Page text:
Sometimes I suspect journalists of Holland’s leading music magazine OOR of drafting the reviews of some of the less anticipated releases by creative cutting and pasting from the press notes, without actually listening to the album. OOR’s review of the debut album by Düsseldorfian boy-girl duo BAR, for instance states that the band ‘nestles comfortably between ABC, Roxy Music, David Bowie and Propaganda’. It’s interesting to trace back what inspired the reporter to make associations that are so far off that in Holland we would say they ‘close like a rod on a pig’. The press notes by Italic Recordings says that BAR’s singer/composer ‘Lucas Croon sings as if he had studied with Nick Cave, Brian Ferry and Chris Isaac.’ OOR’s reporter picks Brian Ferry, replaces hims with Roxy Music and checks Allmusic.com for acts that followed Roxy Music: ABC. The press note also says that Christina Irrgang’s elegant ‘singing is reminiscent of Claudia Brücken from the Düsseldorf synthpop band Propaganda’. That leaves only the David Bowie reference to be explained, the only one that makes some sense. Obviously BAR and Lucas Croon’s main project Stabil Elite owe a lot to the ‘nonchalant chique’ style of German super group La Düsseldorf that also had a big influence on Bowie’s sound in the eighties, but Bowie took it in a totally different direction away from electronic experimentation and into the hit parade.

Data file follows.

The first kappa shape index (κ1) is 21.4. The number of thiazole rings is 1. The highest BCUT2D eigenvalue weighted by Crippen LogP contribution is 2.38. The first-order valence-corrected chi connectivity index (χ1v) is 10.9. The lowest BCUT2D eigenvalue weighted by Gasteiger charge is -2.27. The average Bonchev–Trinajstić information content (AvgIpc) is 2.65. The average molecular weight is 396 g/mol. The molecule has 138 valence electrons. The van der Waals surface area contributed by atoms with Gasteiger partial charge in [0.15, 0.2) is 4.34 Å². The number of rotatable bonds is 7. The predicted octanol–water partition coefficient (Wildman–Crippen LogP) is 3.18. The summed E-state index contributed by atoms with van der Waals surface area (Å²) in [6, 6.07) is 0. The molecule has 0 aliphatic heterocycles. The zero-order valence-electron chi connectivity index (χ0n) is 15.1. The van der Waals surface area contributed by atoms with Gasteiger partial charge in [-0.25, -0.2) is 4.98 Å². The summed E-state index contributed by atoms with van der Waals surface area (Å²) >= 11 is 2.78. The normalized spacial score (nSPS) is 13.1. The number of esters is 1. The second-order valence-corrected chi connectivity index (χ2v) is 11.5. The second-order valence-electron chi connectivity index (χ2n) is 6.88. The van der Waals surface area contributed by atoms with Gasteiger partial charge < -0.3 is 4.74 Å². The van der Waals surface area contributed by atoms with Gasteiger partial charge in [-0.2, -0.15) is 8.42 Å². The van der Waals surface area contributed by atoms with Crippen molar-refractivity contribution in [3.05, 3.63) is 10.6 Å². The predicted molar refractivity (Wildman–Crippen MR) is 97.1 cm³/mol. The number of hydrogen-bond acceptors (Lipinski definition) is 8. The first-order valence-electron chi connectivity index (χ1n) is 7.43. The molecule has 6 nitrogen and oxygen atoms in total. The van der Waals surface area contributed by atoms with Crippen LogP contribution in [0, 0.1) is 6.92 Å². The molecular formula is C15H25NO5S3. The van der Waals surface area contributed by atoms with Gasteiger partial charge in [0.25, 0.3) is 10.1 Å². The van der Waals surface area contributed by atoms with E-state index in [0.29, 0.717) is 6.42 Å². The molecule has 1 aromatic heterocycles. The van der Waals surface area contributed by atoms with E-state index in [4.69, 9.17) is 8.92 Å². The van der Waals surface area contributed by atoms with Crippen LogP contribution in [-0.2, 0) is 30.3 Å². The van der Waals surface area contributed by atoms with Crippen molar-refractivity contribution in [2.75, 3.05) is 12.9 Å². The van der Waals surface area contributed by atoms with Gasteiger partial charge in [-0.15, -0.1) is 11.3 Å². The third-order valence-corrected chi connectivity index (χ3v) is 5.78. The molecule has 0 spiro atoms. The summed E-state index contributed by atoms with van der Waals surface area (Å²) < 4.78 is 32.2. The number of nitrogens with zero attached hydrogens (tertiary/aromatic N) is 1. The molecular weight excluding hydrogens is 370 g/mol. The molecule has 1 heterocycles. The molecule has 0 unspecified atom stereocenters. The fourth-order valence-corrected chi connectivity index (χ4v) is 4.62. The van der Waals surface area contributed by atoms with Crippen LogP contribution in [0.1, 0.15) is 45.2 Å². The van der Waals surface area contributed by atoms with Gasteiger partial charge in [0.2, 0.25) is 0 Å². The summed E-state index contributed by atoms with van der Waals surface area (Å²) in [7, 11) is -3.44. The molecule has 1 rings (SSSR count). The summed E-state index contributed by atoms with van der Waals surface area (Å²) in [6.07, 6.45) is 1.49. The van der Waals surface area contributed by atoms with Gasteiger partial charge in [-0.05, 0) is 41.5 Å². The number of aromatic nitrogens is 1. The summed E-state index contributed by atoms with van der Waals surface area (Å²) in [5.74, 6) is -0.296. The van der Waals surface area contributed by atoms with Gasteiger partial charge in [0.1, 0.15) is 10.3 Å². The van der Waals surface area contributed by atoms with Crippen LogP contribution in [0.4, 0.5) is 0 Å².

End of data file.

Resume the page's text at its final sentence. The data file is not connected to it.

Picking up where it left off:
By now you probably wish to know what BAR DO sound like, since their music is obviously worth the trouble of smashing all the references above. One name that springs to mind when listening to the more poppy compositions on Welcome To BAR is The Whitest Boy Alive. Songs like Dexy’s Alrobe and Stenberg & Mason (probably referring to a race between to Moto X racers in LA) possess the same laissez faire attitude as many song by the recently terminated Norwegian/German collaboration, but they are considerably more electronic and detached. The excellent single Adios is reminiscent of some of the more atmospheric moment of Junior Boys, minus their dance aesthetic. The second half of Welcome To BAR is considerably more ethereal than the first, with the song Anjali Reverse floating on similar a cloud as the airy tunes of Glasser and Blue Hawaii. Via the gentle electronica of Luna May BAR Theme ultimately brings us to an instrumental land of techno memories. A place also inhabited by The Chromatics and Glass Candy. With their mix of démodé vague and contemporary hip BAR should be able to make an impression far beyond Düsseldorf, forcing even OOR’s reporters to rely on their ears instead of their indexfinger.